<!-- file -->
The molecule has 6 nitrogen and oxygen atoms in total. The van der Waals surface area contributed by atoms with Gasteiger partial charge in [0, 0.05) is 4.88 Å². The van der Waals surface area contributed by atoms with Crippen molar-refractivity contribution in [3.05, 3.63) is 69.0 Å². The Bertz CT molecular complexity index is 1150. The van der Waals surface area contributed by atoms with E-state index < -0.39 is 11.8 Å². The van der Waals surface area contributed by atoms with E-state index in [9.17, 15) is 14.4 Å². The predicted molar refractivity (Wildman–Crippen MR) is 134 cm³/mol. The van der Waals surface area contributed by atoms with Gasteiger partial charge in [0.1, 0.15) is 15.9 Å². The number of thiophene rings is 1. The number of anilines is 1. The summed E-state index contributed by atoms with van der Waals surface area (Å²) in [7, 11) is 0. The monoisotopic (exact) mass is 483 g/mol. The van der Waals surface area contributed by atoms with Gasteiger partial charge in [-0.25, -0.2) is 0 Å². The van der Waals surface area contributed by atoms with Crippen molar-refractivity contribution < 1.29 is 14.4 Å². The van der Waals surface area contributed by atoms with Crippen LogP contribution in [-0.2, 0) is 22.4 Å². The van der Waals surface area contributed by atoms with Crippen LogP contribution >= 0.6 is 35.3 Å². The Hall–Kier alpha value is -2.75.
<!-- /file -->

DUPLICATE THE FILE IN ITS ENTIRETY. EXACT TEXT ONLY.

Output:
The molecule has 6 nitrogen and oxygen atoms in total. The van der Waals surface area contributed by atoms with Gasteiger partial charge in [0, 0.05) is 4.88 Å². The van der Waals surface area contributed by atoms with Crippen molar-refractivity contribution in [3.05, 3.63) is 69.0 Å². The Bertz CT molecular complexity index is 1150. The van der Waals surface area contributed by atoms with E-state index < -0.39 is 11.8 Å². The van der Waals surface area contributed by atoms with E-state index in [9.17, 15) is 14.4 Å². The predicted molar refractivity (Wildman–Crippen MR) is 134 cm³/mol. The van der Waals surface area contributed by atoms with Gasteiger partial charge in [0.1, 0.15) is 15.9 Å². The number of thiophene rings is 1. The number of anilines is 1. The summed E-state index contributed by atoms with van der Waals surface area (Å²) in [7, 11) is 0. The monoisotopic (exact) mass is 483 g/mol. The van der Waals surface area contributed by atoms with Gasteiger partial charge in [-0.25, -0.2) is 0 Å². The van der Waals surface area contributed by atoms with Crippen molar-refractivity contribution < 1.29 is 14.4 Å². The van der Waals surface area contributed by atoms with Crippen LogP contribution in [-0.2, 0) is 22.4 Å². The van der Waals surface area contributed by atoms with Crippen LogP contribution >= 0.6 is 35.3 Å². The Hall–Kier alpha value is -2.75.